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Mental health advice for younger people

Information on where to go, confidential support, choices you have, how often to visit, bringing someone with you, missing an appointment, what information is kept about you, medical records, do you have to pay and other useful websites.

Where can I go to speak with someone for confidential support?

If you are aged between 11 and 19 (25 if you have a disability or additional need), live or are educated at a secondary school in East Riding and would like confidential support and advice about any of the following:

  • bullying
  • eating disorders
  • drugs
  • alcohol
  • sexual health
  • bereavement
  • self-esteem
  • smoking
  • and many more.

Please contact the Youth and Family Support service specialist team on (01482) 392824 or email on  yfs@eastriding.gov.uk.

How can counselling help me??

Counsellors are experienced in working with young people’s issues and have the necessary skills and training to support you. We are not here to judge you, tell you what to do or give you unwelcome advice.

Where do I go?

We will arrange to meet you somewhere that is convenient for you, for example, a youth centre, children's centre, school, library or community centre.

How often do I visit?

We offer you up to an hour a week in a one-to-one situation. We do not limit the number of sessions, but initially you and your counsellor will usually decide on a certain number and after that you can agree some more.

Can I bring a family member or friend with me?

Some people feel a bit worried at the thought of being by themselves and therefore we will try to find a comfortable place where someone can sit and wait for you.

Can you keep what I say to yourself?

Once the counselling begins, your counsellor will not pass on anything you say, with the exceptions of:

  • counsellors have supervisors. We might talk about our work with you to that person, without identifying you by name. Supervisors are bound by our confidentiality policy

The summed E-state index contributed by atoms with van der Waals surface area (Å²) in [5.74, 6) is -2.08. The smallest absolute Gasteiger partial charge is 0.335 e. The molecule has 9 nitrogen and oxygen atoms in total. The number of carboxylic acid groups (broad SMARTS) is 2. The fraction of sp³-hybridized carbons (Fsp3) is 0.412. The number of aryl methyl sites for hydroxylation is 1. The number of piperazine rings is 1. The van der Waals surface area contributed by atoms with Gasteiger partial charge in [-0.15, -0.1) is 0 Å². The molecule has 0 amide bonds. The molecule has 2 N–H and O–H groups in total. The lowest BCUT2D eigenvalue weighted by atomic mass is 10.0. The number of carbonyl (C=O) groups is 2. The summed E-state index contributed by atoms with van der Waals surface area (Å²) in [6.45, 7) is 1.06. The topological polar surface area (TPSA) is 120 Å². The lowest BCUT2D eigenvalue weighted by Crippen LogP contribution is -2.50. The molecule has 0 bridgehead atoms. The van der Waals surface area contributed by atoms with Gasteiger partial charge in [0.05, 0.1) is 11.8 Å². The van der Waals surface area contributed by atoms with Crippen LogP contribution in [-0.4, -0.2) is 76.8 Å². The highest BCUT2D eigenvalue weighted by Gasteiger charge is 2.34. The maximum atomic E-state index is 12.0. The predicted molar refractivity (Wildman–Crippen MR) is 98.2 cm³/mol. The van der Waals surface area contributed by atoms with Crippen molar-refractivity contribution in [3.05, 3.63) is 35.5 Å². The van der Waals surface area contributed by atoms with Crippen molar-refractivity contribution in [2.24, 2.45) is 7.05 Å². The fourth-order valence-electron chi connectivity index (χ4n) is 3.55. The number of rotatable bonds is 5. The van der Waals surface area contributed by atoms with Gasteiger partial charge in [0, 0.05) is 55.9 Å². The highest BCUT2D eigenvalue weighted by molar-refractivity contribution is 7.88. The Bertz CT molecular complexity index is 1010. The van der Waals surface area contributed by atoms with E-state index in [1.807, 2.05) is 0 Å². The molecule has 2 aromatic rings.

• if you are under 18 and tell us that you are being abused, we have to pass on that information to the Children's Safeguarding Team
  • if you are over 18 and tell us about someone under 18 who is being abused or at risk, we will pass that on too
  • if the counsellor had good grounds for believing that serious harm may occur to the client or to others.

We work as part of a multi-agency service, therefore other professionals may overhear names or arrangements made for appointments. These people are also bound by our confidentiality policy. Normally, the decision to break confidentiality will, wherever possible, be with your agreement. We have a full statement of confidentiality in our office. One of us will go through it with you if you wish.

What information do you keep about me?

A few details about you are kept locked up in the office. Individual counsellors keep notes of counselling sessions. You have the right to see them. You can ask the counsellor to view these if you wish. 

Do you keep medical records?

No, we do not keep medical records.

Do I have to pay?

No, this is a free service. 

What other useful websites are there?

The Families Information Service  holds information on a range of local and national services for families and young people on the Family Service Directory .  The Directory includes services covering a range of areas including mental health and well-being. The Directory holds information about those services (local authority, health, voluntary, national helplines and websites) that support with emotional health and well-being:

Family Service Directory (external link)